So let’s bust these myths.
Winter Metabolism - Get It Up and Keep It Up
Rushing Woman Syndrome is a phrase coined by Dr Libby Weaver and it speaks to the phenomenon that is modern woman: a woman in a mad rush to do everything, and be all things to all people. The woman who is wired but tired, who has the perception that there is not enough time in the day, combined with a never-ending to do list.
Women are now working at work and working at home for their families, doing a frantic double shift with very little rest. This is changing the face of women’s health in such a detrimental way, with stress causing everything from IBS to PMS to menopausal issues.
Menopause Mechanics: 2. It’s Not an Oestrogen Problem. It’s a Brain Problem.
Winter is creeping up, is anyone else feeling it? A research paper out a while ago showed that more women go through the menopause in the winter than in the summer, which would make sense from an evolutionary perspective.
The summer is a time of abundant sunlight, warmth and calorie dense food which keeps metabolism high to allow for high activity. The menopause is a time when our bodies are switching from using sugar as energy to using fat, and this would be the natural state of being in the winter, when the amount of sugar from fruits and vegetables is low.
Menopause Mechanics: 1. Introduction
Hot flushes, night sweats, anxiety, insomnia, brain fog, headaches - what do all these symptoms have in common? They all start in the brain - they are neurological.
The brain is the control centre of the body and 70% of it is made of fat. It consists of grey and white matter, and is mainly made up of neurons. Neurons are like electrical wires which are insulated with an outside covering of fat instead of plastic. Neurons are responsible for receiving sensory input from the outside world, for sending motor commands to our muscles, and for transforming and relaying signals at every step in between. They form the information superhighway.
Hahaha - oops! Is Your Pelvic Floor as Weak as a Kitten? Then Try This.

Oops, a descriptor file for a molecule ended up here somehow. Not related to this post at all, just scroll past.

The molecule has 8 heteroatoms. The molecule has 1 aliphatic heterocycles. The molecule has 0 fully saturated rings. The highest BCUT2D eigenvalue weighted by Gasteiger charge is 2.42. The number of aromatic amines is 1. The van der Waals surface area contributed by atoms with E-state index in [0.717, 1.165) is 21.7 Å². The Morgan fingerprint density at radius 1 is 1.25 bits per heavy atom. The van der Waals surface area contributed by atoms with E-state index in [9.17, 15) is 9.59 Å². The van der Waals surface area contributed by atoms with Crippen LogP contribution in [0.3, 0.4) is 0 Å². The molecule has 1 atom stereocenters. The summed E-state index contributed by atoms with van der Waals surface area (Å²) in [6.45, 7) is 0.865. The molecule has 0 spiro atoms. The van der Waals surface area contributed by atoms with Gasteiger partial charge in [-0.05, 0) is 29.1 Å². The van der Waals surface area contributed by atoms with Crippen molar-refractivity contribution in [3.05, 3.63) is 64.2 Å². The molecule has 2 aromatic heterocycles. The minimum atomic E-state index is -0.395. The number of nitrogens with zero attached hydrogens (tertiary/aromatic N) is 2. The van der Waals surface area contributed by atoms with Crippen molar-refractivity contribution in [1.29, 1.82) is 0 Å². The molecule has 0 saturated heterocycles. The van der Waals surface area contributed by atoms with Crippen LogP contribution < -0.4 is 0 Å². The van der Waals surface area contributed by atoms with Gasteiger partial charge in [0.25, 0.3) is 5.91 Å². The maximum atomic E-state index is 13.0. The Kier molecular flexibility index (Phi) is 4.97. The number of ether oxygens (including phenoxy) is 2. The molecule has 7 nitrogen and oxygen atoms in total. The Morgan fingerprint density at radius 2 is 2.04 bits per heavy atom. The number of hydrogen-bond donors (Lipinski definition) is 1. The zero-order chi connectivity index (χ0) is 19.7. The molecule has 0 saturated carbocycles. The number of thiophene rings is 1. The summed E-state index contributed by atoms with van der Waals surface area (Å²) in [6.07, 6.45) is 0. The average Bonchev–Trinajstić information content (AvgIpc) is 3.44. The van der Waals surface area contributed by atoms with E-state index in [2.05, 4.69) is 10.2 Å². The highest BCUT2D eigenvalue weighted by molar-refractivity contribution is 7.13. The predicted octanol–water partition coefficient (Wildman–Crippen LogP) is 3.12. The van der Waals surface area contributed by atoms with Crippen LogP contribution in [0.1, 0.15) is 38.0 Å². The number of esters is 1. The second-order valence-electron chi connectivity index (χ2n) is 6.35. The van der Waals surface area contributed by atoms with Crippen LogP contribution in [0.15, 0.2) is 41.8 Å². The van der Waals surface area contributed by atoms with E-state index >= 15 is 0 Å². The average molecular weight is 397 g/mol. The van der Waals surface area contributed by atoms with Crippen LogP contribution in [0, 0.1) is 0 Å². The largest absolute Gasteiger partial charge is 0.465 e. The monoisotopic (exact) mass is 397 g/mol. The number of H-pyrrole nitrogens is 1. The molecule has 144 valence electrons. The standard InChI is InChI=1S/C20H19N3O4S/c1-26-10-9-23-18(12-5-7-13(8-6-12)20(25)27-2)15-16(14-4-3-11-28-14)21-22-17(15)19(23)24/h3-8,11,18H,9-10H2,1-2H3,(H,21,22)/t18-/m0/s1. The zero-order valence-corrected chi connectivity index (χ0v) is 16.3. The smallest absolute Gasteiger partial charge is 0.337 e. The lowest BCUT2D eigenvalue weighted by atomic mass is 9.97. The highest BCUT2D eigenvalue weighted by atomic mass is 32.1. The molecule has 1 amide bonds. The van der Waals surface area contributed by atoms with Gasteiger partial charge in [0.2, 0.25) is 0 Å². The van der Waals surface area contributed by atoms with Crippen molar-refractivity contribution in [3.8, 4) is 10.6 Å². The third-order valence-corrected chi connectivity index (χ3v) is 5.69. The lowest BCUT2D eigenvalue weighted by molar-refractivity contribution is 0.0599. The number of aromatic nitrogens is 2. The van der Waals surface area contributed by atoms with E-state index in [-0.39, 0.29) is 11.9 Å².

At least 30 symptoms have been associated with the menopause, ranging from the well known such as hot flushes, night sweats, anxiety and depression, to the less common such as allergies, tinnitus and itchy skin. The default position is that all of these are caused by a decrease in the level of oestrogen and that replacing oestrogen should be the primary therapy in resolving these health issues - whether by HRT or bio-identical HRT, or plant oestrogens such as soya and flaxseed.
Oestrogen replacement always struck me as an odd way to tackle symptoms - after all, oestrogen going down is our natural state of being which has evolved over millions of years.
Vaginal Health: Solutions for Symptoms
The prevailing view of our reproductive organs is that while they get some action, they don’t actually do anything themselves. This idea is debunked in this article:
“The pelvic floor muscles play a pivotal role with respect to vaginal and sexual function, their contractions facilitating and enhancing sexual response…”
Why Do Women Get Vaginal Dryness and What Can Be Done About It?
This is a topic that no-one wants to talk about, but it occurs in about 50% of menopausal women. Women shouldn’t feel embarrassed or think it's their fault! In this article I talk about vaginal dryness, vaginal health and give you tips to keep your mink in the pink.